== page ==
Although not directly related to vaping, this new study researchers from the University of Bristol shows how difficult it can be to quit smoking when loneliness is at the heart of our lives.
In a recent study by researchers from University of Bristol and published in the journal Addiction, a causal link has been discovered between prolonged experience of loneliness and smoking. Although many studies have shown that there is indeed an association, it has been difficult to distinguish whether loneliness leads to smoking or if it is smoking that leads to loneliness.
Using Mendelian randomization, a new research method that uses genetic data and surveys from hundreds of thousands of people, the team found that loneliness seemed to lead to an increased likelihood of smoking behavior.
« This method has never been applied to this question before and the results are therefore new, but also provisional. We found evidence to suggest that loneliness leads to increased smoking, with people more likely to start smoking and to smoke more cigarettes. It is proven that loneliness increases the probability of starting to smoke, the number of cigarettes smoked per day and decreases the probability of quitting successfully. This reflects the trends observed during the pandemic, in fact, the YouGov Covid-19 tracker suggests that 2,2 million people in the UK are smoking more today than before confinement. The other way around, there is also evidence that going into smoking increases people's loneliness. »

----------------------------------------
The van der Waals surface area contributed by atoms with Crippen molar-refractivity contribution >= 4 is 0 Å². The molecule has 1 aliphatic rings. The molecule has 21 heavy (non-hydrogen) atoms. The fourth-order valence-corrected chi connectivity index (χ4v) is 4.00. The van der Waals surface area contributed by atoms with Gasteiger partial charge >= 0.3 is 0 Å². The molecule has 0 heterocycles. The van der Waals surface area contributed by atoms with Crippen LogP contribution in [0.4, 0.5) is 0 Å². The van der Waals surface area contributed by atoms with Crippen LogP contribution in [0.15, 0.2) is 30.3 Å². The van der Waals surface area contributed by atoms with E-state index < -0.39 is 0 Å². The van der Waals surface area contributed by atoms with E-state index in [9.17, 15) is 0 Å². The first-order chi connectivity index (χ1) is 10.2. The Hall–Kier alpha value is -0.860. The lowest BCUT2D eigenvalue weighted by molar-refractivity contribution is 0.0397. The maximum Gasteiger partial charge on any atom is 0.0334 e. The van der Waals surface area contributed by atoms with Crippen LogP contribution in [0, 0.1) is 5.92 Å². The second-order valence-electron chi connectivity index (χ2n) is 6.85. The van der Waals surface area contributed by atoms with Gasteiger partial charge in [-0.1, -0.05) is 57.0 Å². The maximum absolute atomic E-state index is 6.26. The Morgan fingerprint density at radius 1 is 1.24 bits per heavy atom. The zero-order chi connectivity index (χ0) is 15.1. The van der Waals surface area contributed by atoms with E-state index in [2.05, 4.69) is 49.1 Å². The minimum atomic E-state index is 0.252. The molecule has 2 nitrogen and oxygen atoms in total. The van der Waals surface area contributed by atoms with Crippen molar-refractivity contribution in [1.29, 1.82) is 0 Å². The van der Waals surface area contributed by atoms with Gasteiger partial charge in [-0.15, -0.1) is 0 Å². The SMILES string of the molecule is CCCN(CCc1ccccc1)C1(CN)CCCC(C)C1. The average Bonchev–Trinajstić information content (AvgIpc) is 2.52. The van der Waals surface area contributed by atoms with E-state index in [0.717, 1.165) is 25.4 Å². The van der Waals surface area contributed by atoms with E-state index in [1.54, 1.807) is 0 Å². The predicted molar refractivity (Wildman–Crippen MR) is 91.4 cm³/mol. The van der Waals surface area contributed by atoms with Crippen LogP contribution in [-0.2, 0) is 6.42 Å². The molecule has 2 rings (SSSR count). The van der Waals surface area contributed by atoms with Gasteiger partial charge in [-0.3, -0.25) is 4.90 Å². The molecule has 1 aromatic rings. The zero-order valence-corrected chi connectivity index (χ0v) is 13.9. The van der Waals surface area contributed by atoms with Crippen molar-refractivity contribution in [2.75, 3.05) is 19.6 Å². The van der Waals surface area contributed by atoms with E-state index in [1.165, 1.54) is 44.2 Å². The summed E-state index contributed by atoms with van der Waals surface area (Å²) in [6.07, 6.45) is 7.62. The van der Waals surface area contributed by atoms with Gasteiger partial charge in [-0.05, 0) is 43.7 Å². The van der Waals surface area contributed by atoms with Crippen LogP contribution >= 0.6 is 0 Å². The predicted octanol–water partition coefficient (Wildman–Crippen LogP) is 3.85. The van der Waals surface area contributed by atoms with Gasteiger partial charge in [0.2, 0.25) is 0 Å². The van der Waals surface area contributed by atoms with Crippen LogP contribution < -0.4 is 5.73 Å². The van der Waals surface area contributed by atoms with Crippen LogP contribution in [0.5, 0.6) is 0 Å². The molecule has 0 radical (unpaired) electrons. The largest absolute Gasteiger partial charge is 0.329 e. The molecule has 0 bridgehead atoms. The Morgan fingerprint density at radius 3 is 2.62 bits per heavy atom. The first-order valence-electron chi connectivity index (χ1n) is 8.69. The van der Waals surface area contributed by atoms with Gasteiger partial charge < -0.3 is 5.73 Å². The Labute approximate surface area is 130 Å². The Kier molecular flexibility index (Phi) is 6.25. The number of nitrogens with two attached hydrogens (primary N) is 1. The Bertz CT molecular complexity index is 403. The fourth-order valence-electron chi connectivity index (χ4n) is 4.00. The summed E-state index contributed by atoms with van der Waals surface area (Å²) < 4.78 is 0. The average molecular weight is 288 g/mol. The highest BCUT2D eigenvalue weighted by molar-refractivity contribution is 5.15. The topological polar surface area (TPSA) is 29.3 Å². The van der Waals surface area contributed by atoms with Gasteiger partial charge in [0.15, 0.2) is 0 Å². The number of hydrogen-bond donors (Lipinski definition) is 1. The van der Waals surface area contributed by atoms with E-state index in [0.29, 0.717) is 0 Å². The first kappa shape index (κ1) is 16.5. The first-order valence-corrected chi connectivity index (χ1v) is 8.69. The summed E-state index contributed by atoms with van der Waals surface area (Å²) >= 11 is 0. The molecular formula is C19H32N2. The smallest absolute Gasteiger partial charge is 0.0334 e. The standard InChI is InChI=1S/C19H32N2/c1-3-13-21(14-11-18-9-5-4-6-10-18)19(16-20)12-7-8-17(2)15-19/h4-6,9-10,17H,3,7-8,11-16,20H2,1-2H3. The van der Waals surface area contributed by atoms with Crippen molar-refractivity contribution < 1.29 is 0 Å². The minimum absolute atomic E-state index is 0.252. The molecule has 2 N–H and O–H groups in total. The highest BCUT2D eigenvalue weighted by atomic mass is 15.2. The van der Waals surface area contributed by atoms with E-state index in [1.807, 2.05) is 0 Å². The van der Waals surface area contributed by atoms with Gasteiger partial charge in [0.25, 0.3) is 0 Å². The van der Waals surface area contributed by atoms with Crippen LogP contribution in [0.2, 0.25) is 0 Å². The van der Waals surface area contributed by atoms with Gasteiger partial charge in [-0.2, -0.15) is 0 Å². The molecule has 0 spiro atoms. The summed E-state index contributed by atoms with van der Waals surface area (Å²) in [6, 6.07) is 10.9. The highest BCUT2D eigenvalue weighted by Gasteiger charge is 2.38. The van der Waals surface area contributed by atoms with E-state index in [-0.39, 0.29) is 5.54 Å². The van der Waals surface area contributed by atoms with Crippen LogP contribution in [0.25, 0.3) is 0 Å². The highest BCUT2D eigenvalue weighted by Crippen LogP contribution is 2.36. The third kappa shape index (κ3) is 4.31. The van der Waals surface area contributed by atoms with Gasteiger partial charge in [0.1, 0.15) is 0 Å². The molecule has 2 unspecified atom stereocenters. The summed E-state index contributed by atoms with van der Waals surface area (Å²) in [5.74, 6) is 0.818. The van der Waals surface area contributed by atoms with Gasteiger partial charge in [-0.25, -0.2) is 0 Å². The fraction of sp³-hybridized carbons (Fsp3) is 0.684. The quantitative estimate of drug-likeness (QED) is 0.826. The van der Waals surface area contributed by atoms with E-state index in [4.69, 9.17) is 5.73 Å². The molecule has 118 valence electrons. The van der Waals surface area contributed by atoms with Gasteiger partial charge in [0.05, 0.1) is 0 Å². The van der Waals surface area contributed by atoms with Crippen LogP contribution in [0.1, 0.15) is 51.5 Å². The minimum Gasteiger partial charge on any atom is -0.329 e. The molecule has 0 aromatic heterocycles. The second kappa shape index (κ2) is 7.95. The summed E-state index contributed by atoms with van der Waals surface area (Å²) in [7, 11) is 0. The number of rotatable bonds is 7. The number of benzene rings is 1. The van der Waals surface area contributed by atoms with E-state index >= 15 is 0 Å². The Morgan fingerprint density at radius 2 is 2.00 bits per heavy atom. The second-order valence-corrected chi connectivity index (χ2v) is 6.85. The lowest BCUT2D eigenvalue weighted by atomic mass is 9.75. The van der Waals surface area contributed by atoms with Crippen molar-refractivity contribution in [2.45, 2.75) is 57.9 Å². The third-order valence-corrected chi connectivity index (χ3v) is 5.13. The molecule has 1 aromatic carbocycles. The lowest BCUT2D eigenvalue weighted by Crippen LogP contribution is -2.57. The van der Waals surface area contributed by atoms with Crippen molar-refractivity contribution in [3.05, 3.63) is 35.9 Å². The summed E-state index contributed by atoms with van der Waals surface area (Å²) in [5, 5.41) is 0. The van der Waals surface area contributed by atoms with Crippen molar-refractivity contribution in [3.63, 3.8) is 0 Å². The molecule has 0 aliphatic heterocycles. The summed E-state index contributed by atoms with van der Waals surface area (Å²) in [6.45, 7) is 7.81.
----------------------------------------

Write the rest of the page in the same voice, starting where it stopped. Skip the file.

» Our finding that smoking can lead to increased loneliness is tentative, but it remains consistent with other recent studies that have identified smoking as a risk factor for poor mental health. A potential mechanism for this relationship has been found: nicotine in cigarette smoke interferes with neurotransmitters like dopamine in the brain "Said the Dr Jorien Treur, lead author of the study.
Deborah Arnott, Executive Director of Action of Smoking & Health (ASH), stated that " if single people are more likely to start smoking and find it harder to quit, they are also more likely to suffer from the harm caused by smoking. This research highlights the need for smokers suffering from loneliness to receive support to quit, to improve not only their health and well-being but also to help reduce their loneliness. »
The team also investigated the relationship between loneliness and alcohol use and abuse and found no clear evidence of a cause and effect relationship.